I am always surprised when something I believed to be true turns out not to be–that Abner Doubleday invented baseball comes to mind. I’m still being surprised.

For example, I learned recently not only that many state corporation statutes do not require a non-profit organization to maintain minutes of board meetings, but also that the failure to keep those minutes is not a serious legal problem. It turns out the ordinary statutory requirement “to maintain good and correct records” does not necessarily include the detailed minutes of board and committee meetings.

But that doesn’t mean corporate counsel are off the hook if their records are less than perfect. The IRS, with its new Form 990, is getting into the act. Every year you now have to answer the following question from Line 8 of Part VI: Did [your non-profit organization] contemporaneously document the meetings held … during the year by: (a) the governing body, [and] (b) each committee with authority to act on behalf of the governing body? Nobody wants to wave a red flag in the IRS’s face by answering that question in the negative. This is the IRS’s passive-aggressive way of encouraging, if not enforcing, good governance practices.

My first thought about this “encouragement” was what does “contemporaneously” mean here? Most meeting minutes are taken through the course of the meeting itself. That is as contemporaneous as you can get. I’m pretty sure that will satisfy the IRS. It probably wants to discourage the lazy corporate secretary who routinely reconstructs last month’s meeting from memory just in time to submit the minutes for approval at the next. But how could it tell? If made-up-from-memory minutes are submitted and approved, there isn’t any evidence of the lazy secretary’s malfeasance and no one is the wiser until something goes wrong. Still, the question on the Form 990 probably achieves its aspirational purpose. Now if the IRS made contemporaneous minutes a full-fledged regulation with enforcement teeth, that would be different. But it has not.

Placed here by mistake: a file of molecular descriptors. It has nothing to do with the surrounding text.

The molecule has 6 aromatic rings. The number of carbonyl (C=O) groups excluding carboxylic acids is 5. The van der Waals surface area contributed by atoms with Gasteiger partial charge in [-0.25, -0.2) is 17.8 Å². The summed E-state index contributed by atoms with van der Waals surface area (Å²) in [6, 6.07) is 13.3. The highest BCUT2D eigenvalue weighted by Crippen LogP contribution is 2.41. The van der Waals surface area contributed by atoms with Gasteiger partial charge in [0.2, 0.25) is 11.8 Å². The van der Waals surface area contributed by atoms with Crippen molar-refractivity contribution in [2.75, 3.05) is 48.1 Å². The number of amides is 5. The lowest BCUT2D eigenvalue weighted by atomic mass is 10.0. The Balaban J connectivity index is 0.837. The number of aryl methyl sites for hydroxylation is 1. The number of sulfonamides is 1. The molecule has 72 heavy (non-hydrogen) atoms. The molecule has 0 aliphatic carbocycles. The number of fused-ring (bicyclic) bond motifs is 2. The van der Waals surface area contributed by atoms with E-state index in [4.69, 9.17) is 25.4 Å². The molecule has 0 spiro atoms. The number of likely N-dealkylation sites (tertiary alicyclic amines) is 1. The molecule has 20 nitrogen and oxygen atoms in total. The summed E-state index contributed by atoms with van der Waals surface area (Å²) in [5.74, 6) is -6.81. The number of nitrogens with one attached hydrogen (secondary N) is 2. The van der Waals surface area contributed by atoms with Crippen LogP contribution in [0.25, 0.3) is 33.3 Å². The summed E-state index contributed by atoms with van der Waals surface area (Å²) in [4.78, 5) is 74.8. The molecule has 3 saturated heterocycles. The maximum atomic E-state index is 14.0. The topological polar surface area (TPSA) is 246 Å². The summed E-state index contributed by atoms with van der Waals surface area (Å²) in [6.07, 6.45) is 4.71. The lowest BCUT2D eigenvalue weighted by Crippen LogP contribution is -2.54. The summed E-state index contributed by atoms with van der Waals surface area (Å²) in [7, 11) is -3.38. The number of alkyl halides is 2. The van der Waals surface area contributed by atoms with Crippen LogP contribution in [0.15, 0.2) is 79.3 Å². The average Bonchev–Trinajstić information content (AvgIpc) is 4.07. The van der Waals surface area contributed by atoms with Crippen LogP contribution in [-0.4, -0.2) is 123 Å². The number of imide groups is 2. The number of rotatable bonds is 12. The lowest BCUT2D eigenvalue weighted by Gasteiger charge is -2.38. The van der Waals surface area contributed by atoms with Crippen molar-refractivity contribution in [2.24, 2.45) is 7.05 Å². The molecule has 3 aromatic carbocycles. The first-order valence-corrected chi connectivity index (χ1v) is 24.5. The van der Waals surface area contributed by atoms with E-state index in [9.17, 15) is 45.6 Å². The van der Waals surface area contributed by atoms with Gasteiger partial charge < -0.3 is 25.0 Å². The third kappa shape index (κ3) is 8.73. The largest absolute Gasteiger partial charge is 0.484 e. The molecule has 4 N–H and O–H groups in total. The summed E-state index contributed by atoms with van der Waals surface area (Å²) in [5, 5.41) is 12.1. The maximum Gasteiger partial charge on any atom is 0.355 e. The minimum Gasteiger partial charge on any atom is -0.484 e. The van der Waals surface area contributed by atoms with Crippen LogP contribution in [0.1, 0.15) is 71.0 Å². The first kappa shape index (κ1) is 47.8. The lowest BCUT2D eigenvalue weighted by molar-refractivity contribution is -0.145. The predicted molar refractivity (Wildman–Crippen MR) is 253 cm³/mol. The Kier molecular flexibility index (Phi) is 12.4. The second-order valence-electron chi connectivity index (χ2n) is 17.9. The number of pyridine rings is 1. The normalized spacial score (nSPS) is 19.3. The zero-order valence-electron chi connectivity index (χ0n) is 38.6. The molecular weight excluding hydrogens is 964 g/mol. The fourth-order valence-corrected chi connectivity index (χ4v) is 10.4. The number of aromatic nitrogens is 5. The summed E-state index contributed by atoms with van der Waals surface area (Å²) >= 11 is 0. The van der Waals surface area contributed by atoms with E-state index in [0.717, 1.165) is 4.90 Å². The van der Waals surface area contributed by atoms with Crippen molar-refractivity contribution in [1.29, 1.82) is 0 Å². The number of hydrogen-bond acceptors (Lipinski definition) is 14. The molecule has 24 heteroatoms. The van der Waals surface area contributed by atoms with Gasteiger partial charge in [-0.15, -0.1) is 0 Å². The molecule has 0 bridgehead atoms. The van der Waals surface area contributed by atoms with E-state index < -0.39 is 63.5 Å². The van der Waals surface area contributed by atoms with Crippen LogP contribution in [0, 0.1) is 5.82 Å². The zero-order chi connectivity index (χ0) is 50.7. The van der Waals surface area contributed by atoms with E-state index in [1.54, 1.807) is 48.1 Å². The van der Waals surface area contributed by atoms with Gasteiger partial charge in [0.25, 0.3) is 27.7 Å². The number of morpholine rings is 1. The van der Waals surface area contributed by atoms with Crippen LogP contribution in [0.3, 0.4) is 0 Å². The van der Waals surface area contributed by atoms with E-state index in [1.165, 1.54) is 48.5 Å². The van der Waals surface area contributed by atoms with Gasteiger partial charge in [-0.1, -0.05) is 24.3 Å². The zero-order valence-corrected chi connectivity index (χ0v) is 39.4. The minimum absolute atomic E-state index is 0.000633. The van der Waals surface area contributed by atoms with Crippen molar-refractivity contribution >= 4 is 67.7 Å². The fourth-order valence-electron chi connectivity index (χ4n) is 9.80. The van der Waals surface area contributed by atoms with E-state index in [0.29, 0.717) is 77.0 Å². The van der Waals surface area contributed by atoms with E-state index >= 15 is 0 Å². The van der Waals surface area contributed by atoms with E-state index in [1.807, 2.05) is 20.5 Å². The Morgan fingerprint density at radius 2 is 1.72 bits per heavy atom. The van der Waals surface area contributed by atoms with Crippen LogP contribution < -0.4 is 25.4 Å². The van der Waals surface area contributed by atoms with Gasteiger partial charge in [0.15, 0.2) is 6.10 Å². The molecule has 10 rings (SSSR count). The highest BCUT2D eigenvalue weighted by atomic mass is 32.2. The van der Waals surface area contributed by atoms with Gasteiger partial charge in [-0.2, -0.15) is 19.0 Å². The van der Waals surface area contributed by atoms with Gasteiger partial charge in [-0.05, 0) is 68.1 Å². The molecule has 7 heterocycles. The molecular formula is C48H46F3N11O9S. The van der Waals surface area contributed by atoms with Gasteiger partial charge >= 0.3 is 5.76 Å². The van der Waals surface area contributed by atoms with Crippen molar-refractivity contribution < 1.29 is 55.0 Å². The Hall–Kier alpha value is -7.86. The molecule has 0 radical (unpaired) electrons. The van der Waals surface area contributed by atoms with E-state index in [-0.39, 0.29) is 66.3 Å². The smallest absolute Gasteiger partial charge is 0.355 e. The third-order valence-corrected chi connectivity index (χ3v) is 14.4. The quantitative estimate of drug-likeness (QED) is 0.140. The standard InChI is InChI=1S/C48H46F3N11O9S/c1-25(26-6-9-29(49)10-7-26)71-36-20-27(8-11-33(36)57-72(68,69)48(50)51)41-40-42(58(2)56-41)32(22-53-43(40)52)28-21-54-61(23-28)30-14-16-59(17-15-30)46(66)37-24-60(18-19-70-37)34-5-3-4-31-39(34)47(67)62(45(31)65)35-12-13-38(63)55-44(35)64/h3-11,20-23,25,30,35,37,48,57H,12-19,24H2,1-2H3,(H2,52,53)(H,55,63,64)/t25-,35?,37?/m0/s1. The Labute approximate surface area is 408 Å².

My second thought about this was from the perspective of the attendees of the board (or committee) meeting. Let’s say the meeting was documented immediately but they weren’t asked to approve the minutes until the beginning of the next meeting three (or more) months later. Is that contemporaneous enough? After all, memories fade and political biases can intrude to complicate the usually rote approval of the minutes. It seems to me a contemporaneous requirement should also require that the minutes be reviewed and corrected by the attendees promptly after the meeting when memories are fresh and other events have not intruded to affect them. Formal approval could wait until the body meets next. But a mere question on the Form 990 does not offer any guidance on this point.

I learned something else new about corporate minutes thanks to the bitter lawsuit involving former Disney chief Michael Eisner and former Disney president Michael Ovitz. When he was fired after only 14 months on the job, Ovitz claimed he was owed a $130 million termination benefit. When he got it, the shareholders objected and claimed the board had violated its duty of care to them. As it turned out, everything hinged on the minutes of the meeting during which Ovitz’s employment agreement was approved. The case would have been dismissed at the outset, but the minutes were not a clear enough documentation that the board had done its job. Lengthy and expensive litigation ensued.

Ovitz got his money because evidence other than the minutes showed the Disney board had good enough reasons for approving the Ovitz agreement. The benefit to the rest of us is there is now clear direction as to how minutes should be written and documented.